However, this highlighted the very weak presence of male scientists – the hall was packed with women, while you could barely find one or two men and there was only one male among the speakers.

The situation raised some laughter during the sessions, with women pointing out that although “there is no science of women and science of men”, male scientists appeared to have kept their distance.

This blog post is part of SciDev.Net’s coverage of International conference on Women in Science and Technology in the Arab Countries which takes place 21-23 April 2013, in Kuwait City, Kuwait. To read further news and analysis please visit our website.


Arab women scientists mourn the loss of Syrian researcher

April 24, 2013

Rehab Abd Almohsen

Rehab Abd Almohsen
Freelance journalist, SciDev.Net


While the armed conflict in Syria is closing its second year, a gathering of more than 100 Arab women scientists in Kuwait take this as chance to remember the loss of their Syrian colleague, scientist Ahlam Imad who were assassinated by armed groups in June 2011.

The professor at the Faculty of Petrochemical Engineering Faculty at al-Baath University in Homs was killed when a group of gunmen broke into her family house and shot her down along with five of her family members, including three children.

“She was one of the active members of the Organization for Women in Science for the Developing World [OWSD] and just before she died she was about to establish a national chapter of OWSD in Syria,” Rokshana Ismail, chemistry professor in Aden University told the attendees of the International conference on Women in Science and Technology in the Arab Countries   (21-23 April), in Kuwait City.

Imad is not the only scientist that was killed during the last two years in Syria, a nuclear scientist Aws Abdul Karim Khalil assassinated in Homs in September 2011, the science professor and missiles expert Nabil Zougheib was killed with his wife and two sons on 21 July 2012 in Damascus, Issa Al Khouli, head of Hamish military hospital was killed in Damascus in February 2012.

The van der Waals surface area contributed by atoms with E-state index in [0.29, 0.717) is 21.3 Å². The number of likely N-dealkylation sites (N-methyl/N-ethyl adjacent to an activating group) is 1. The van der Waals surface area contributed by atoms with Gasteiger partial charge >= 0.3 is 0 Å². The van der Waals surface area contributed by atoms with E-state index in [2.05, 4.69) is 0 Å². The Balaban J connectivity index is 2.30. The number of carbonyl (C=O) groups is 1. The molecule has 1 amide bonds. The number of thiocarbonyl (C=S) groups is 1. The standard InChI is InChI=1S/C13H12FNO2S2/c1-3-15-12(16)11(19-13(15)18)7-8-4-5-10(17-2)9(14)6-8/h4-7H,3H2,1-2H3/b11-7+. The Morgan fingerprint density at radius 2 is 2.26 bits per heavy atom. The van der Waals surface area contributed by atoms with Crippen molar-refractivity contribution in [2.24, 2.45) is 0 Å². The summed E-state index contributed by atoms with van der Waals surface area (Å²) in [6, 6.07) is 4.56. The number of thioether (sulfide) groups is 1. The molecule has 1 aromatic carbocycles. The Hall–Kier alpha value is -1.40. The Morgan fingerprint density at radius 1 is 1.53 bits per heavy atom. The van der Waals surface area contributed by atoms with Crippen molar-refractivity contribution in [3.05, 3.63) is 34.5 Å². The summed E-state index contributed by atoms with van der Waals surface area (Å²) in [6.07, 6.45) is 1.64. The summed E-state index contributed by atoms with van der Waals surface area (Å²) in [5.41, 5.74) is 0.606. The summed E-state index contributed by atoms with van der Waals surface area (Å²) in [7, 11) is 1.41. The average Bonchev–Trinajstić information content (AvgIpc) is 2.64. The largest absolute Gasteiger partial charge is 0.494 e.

This blog post is part of SciDev.Net’s coverage of International conference on Women in Science and Technology in the Arab Countries which takes place 21-23 April 2013, in Kuwait City, Kuwait. To read further news and analysis please visit our website.


Climate change delegates stranded in Dhaka hotel

April 24, 2013

Daniel Nelson

Daniel Nelson
Freelance journalist, SciDev.Net


A conference on community-based adaptation to climate change in Dhaka, Bangladesh, is in lock down because of a “hartal”, or general strike, which aims to bring commercial life in the city to a halt. The strike makes it risky to leave the hotel that is staging the meeting and where most participants are staying. Demonstrators use sticks and stones and occasionally fire to enforce their action, and the conference hotel has “strongly recommended” guests not leave the premises during the 36-hour protest.

That solves the problem faced by all such conferences of participants going for walks or shopping and failing to attend sessions on time. But the organisers have provided in-house entertainment with a number of “out of the box” sessions, the star of which was a climate change game under development by game champion Pablo Suarez. For more than an hour groups of participants representing communities, doctors and governments rolled dice, jumped up, sat down, made instant decisions and gambled beans competing fiercely with each other and with the clock.

The extraordinary thing about such games is how quickly players of all genders, cultures and roles assume the identities they have been assigned and enter into the spirit of role-play.

Suarez, associate director for research and innovation for the Red Cross/Red Crescent Climate Centre – and a member of the Games for A New Climate Taskforce – is an enthusiastic proponent of games, which he says are an entertaining and effective way of learning.

“They can elicit behaviour that is likely to happen in the real world”, he says, and can vividly illustrate elements such as complexity, risk and unexpected events – “Knowing what is likely to happen is useful but is not enough”.

He says that “serious games” involve brain power and emotions, “and everyone engages”.

Judging by the whoops of excitement from the winning groups and the buzz and applause at the end of the session, every conference needs a game.